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In Memory of Margaret Wilmot (1924-2009)

Yesterday we went to Gloucester for the memorial service for Margaret Wilmot. We knew her because she and rsc sung in the Boston Cecilia and the Cape Ann Singers some years ago. Among other things she had been a teacher in Manchester Public Schools, and then did some work in the Gloucester Public Schools. I learned via my Facebook post about this yesterday that persis had been one of her students in Manchester. More recently she served on the Gloucester School Committee for several terms.

After retirement she sailed around the world in a small (not very) boat for several years on an incredible voyage - her role in addition to enjoying the trip was to teach the two kids from the family because they were missing school.

She was a charming person, I knew her mostly from various parties, often at her house. She was born in England and still had a touch of native accent. She was very articulate about lots of subjects and I can still "hear" her voice (accent and manner of speaking) - my memory of this was even stronger in the UU church where the service was held.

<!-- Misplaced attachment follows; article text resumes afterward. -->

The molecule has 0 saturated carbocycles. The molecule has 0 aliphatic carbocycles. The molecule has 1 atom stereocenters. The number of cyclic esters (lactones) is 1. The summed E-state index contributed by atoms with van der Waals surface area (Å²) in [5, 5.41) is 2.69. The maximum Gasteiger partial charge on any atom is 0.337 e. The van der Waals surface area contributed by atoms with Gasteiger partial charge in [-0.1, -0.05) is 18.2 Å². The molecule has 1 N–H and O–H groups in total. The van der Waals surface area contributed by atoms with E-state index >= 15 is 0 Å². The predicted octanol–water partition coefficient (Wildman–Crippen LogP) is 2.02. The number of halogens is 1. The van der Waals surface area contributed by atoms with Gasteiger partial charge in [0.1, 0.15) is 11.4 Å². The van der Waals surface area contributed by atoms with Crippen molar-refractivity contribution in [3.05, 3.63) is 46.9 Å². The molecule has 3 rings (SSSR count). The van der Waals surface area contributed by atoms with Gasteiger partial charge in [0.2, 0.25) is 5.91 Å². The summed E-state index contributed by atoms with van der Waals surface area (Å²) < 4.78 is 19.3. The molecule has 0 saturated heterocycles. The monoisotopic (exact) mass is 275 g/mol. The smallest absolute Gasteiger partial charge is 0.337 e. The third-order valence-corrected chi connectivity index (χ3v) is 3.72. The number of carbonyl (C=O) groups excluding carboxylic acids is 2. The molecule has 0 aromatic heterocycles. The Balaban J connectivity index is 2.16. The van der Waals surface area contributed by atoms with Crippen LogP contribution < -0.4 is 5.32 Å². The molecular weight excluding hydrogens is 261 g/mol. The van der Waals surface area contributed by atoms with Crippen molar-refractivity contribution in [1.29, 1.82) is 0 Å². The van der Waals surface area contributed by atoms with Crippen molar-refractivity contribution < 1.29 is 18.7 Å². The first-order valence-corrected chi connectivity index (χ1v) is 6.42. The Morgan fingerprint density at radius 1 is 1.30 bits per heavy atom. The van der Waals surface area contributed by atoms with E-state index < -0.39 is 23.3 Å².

Readings included a poem of hers and other things that she liked. Various chorus members led by Don Teeters sung: How lovely is Thy dwelling-place from the Brahms German Requiem. Also Britten's A Shepherd's Carol and Chrales Villier Stanford's The Blue Bird. Several of the readers remarked how she enjoyed single malt scotch so last night for our evening drinks we toasted her with some of ours.

Among the photos was a caption with a quote by her:
Middle Age is when you see clearly all the things that need to be done just in time to lack the energy to do them.
I take that as more proof that I am not middle aged since I still have the energy to do all the things that I should be doing but am not.

So in memory of a lovely person who lived a full life I can only smile as I am sure is true for her family members and friends.

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May her memory be a blessing.

I've snarfed that quotation, with attribution to her, for my sig file.

Thank you for a lovely remembrance.

And I agree, you are not middle aged. Neither am I. :-)

A lovely post, John, thanks.

I know this might seem a bit weird as it was so long ago, but I was bored and Googling random people's names and it occured to me to see what would come up for Margaret's (or Peg's, as she was known to the family; I actually feel really weird calling her Margaret...)

Margaret Wilmott was my great aunt, and I can honestly say I've never felt more honoured to be related to someone. She was a brilliant person and a wonderful inspiration right until the end. I'm only 16 now (I was 14 when she died), but if I die even half as loved and accomplished as she was I'll die happy.

Sorry, this probably seems really weird and out of the blue; basically, this post really made me smile, so thankyou. It's always lovely seeing the effect she had on people, regardless of who they were or how well she knew them; everyone just seemed to love her. ♥

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